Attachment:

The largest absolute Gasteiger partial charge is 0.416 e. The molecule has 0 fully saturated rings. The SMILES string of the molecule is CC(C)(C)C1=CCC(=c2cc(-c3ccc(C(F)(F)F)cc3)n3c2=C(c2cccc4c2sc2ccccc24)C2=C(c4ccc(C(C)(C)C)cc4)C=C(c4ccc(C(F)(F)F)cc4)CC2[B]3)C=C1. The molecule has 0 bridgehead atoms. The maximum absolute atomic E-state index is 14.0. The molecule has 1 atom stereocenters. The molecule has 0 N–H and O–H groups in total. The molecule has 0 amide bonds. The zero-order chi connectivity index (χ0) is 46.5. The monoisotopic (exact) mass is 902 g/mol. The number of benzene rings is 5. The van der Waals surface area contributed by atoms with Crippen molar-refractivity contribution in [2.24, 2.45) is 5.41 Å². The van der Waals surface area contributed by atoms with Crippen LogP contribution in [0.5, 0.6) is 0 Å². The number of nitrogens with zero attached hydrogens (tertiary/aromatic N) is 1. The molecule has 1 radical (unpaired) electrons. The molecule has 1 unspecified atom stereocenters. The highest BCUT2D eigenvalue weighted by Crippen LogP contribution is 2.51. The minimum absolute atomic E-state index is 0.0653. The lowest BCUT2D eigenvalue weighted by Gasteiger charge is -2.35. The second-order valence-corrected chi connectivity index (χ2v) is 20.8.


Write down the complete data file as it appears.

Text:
The largest absolute Gasteiger partial charge is 0.416 e. The molecule has 0 fully saturated rings. The SMILES string of the molecule is CC(C)(C)C1=CCC(=c2cc(-c3ccc(C(F)(F)F)cc3)n3c2=C(c2cccc4c2sc2ccccc24)C2=C(c4ccc(C(C)(C)C)cc4)C=C(c4ccc(C(F)(F)F)cc4)CC2[B]3)C=C1. The molecule has 0 bridgehead atoms. The maximum absolute atomic E-state index is 14.0. The molecule has 1 atom stereocenters. The molecule has 0 N–H and O–H groups in total. The molecule has 0 amide bonds. The zero-order chi connectivity index (χ0) is 46.5. The monoisotopic (exact) mass is 902 g/mol. The number of benzene rings is 5. The van der Waals surface area contributed by atoms with Crippen molar-refractivity contribution in [2.24, 2.45) is 5.41 Å². The van der Waals surface area contributed by atoms with Crippen LogP contribution in [0.5, 0.6) is 0 Å². The number of nitrogens with zero attached hydrogens (tertiary/aromatic N) is 1. The molecule has 1 radical (unpaired) electrons. The molecule has 1 unspecified atom stereocenters. The highest BCUT2D eigenvalue weighted by Crippen LogP contribution is 2.51. The minimum absolute atomic E-state index is 0.0653. The lowest BCUT2D eigenvalue weighted by Gasteiger charge is -2.35. The second-order valence-corrected chi connectivity index (χ2v) is 20.8.